The ocean liner Titanic was sunk before I was born, so there is no way I could remember the newspaper headlines announcing that disaster. When the Civil War ended, the news didn't reach some of the soldiers until a good while later, because they didn't have access to newspapers.
I am old enough to remember when the only way the general public learned about newsworthy events was by means of a newspaper. When I was a grade school student there were three daily newspapers in Cleveland (Press, News and Plain Dealer) plus two Bohemian language papers and several other foreign language papers.
I remember when radio stations began broadcasting the news. Today we can get up to the minute news from television and from the Internet.
There used to be an old joke that asked, "What are the three fastest means of communication?" Answer: "Telephone, telegraph and tell-a-woman."
Actually, that isn't really just a joke. Local news was spread from person-to-person and the telephone was part of that. Most men worked outside the home, while their wives had their hands full maintaining a household. The women would spread any news while doing their daily shopping or when hanging clothes outdoors or when exchanging the latest news over the backyard fence.
I remember many news events that dominated the newspaper headlines for days and weeks at a time. The Dr. Sheppard case is one of them. When his wife was found murdered in their bedroom, Doctor Sam was in big trouble, and his arrest and trial was in the newspaper headlines for a long time. He said the murderer was a "bushy haired stranger," and the case left many unanswered questions.
When Charles A. Lindberg crossed the Atlantic Ocean, solo, nonstop in a single engine aircraft named The Spirit of Saint Louis, he became an international hero. He made the headlines day after day. The newspapers followed his every move. It took him 33 hours to make the crossing.
Those hours were filled with suspense. Where was he? Has anyone seen him or his plane? His landing in Paris led to world wide rejoicing and celebrating. A ticker tape parade in New York city was only the beginning of many years of his being followed by the newspaper reporters. His plane is in a museum. He is buried on the island of Maui, and I saw the place from a helicopter on a Hawaiian Islands cruise.
I've had a long-time liking for boats and when the submarine Squalus sank, that was headline news for days and weeks. It was in shallow water, and a new diving bell was used to rescue some of the crew members. The sub was brand new, and it sank on a training dive. It was later raised, restored and put into service, all recorded and served up to the public with newspaper headlines.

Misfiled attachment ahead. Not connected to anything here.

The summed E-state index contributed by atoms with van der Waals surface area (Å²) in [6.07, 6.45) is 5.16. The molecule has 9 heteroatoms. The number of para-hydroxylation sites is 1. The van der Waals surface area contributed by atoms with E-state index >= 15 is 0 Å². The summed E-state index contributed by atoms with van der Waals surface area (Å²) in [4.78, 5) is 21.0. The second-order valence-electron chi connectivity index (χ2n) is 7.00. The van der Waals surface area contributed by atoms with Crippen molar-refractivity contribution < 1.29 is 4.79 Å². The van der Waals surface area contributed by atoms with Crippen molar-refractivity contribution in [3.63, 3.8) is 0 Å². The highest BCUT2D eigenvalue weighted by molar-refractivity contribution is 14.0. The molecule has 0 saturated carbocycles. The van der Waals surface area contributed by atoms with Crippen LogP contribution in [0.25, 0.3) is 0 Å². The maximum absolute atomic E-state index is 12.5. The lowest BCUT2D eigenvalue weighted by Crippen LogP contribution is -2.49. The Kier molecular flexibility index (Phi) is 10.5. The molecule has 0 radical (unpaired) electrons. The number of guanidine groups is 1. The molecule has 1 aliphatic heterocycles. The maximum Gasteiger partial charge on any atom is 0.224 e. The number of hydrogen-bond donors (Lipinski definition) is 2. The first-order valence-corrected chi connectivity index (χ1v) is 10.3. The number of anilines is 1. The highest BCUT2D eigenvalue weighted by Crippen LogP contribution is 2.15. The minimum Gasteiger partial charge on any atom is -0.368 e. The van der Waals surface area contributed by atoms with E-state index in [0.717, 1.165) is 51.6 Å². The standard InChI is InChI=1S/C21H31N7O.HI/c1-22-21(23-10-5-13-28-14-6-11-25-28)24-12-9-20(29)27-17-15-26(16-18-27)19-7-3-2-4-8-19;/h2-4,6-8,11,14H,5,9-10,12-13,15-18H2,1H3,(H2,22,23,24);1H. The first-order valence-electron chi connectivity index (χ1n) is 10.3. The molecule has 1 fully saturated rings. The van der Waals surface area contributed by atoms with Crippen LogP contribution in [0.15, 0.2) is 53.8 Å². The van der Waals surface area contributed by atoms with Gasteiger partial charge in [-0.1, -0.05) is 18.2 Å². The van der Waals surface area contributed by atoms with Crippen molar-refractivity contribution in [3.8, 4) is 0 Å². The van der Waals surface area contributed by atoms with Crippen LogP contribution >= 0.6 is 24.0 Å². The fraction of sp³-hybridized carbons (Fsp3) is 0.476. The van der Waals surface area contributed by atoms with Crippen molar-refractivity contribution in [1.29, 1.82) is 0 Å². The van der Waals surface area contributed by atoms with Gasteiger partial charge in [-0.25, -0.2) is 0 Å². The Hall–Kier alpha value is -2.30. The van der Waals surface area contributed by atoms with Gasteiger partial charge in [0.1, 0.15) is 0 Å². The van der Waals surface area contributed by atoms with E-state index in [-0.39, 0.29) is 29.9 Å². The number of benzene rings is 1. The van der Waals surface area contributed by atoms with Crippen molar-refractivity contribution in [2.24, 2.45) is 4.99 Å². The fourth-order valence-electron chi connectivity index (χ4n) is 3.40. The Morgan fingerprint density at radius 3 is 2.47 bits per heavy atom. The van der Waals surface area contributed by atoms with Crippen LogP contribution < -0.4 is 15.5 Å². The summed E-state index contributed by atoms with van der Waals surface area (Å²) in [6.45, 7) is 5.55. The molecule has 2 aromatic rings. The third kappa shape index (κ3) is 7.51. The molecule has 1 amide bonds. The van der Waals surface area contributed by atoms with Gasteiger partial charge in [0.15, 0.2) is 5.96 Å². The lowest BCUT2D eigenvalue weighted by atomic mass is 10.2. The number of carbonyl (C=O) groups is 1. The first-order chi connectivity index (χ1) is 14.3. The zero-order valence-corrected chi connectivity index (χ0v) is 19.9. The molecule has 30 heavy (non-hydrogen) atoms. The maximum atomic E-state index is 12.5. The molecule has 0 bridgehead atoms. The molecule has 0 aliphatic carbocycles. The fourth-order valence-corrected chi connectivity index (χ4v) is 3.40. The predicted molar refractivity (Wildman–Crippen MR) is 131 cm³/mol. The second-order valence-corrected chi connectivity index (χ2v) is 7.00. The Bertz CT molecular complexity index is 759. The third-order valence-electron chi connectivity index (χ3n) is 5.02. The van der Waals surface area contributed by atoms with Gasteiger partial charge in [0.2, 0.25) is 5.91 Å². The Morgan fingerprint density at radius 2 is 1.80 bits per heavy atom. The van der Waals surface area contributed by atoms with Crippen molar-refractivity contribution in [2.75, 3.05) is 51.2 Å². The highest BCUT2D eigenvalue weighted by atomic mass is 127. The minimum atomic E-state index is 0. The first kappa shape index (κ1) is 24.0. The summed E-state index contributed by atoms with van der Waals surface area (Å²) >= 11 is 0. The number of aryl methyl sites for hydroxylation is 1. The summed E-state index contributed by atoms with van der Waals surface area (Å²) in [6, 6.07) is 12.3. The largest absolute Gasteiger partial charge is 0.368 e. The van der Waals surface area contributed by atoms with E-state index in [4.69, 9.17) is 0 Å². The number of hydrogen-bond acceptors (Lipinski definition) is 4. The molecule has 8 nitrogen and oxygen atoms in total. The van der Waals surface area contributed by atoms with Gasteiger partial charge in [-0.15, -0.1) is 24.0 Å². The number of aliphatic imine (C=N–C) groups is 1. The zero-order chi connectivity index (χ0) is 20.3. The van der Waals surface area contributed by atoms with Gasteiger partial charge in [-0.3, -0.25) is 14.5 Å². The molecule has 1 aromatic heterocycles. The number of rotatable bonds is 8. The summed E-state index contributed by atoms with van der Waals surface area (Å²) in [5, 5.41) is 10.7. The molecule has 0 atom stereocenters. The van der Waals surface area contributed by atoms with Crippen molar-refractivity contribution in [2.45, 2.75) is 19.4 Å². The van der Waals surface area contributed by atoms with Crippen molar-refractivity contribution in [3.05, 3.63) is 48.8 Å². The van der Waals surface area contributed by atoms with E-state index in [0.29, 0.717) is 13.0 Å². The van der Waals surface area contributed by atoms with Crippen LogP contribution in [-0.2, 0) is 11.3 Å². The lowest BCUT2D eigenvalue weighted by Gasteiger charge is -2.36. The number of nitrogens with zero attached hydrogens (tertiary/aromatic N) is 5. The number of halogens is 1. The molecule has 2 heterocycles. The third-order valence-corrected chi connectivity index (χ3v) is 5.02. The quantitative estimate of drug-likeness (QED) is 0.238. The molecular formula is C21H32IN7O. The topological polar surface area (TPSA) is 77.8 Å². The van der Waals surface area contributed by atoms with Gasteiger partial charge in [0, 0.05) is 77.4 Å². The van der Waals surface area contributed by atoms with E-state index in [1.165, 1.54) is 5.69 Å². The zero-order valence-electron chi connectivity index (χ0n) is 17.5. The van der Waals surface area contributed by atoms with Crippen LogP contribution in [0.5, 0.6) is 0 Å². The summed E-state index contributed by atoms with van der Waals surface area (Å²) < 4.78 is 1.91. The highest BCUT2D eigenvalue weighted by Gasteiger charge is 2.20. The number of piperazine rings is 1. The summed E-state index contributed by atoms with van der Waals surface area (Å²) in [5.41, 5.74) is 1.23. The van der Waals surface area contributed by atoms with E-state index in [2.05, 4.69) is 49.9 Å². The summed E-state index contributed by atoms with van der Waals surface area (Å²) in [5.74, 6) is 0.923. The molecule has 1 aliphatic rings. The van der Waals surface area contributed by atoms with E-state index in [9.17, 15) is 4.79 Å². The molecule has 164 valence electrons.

Jack Dempsey was a national hero. He was a prizefighter, or as some would say, a heavyweight boxer in the days when boxing was a popular form of entertainment. When he fought for the heavyweight boxing championship, his opponent was Gene Tunney.
Dempsey knocked Tunney down, and the referee started the count, but Dempsey had not gone to a neutral corner where he was supposed to go, so the ref stopped the count and restarted it when Jack was in that corner. Tunney got up and won the championship in what became known as the "long count." That controversial count made headlines for a man who already was very well known to all newspaper reporters and the general public.
I remember when the name Floyd Collins was in the news for days and days. Floyd was exploring a cave when a dislodged rock pinned him in place deep underground. Day after day the headlines and newspaper front pages kept the public informed of all the efforts being made to free him. There were drawings and diagrams and all kinds of ideas for getting him out alive. He died in spite of everything being done to save him.
Babe Ruth made headlines just about every time he came to bat in a baseball game. He was known as the Sultan of Swat as he set records for hitting home runs. Fans jammed the stands when he played for the Yankees. It was said that his bat built Yankee Stadium. He was a character off the field, too, with an appetite for hot dogs. One day he pointed his bat to a spot in the stands and then hit the ball there for another home run. That act of confidence was disputed. Some say it happened, and others say it didn't.
For a while, big dirigibles crossing the ocean provided a new way to travel. There was the Graf Zepppelin, the Akron, the Macon, the Los Angeles and others. Some were made in Akron, and I remember seeing them fly over Cleveland on test flights. After flying from Germany to New Jersey, the Hindenburg was preparing to land when it caught fire and crashed. A photographer captured the moment on film and that photo and the tragic story made front page headlines that every old-timer like me remembers vividly.
When Sally Rand introduced her fan dance at a Chicago World's Fair, she made headlines too. The question everyone asked was, "What, if anything, was she wearing." Some said greasepaint or a body stocking. Others said "Nothing." Many said they couldn't tell one way or another.
I have lived to see headlines about John Dillinger and Jack Kennedy, and I wonder what headlines the youngsters of today will see in their lifetimes?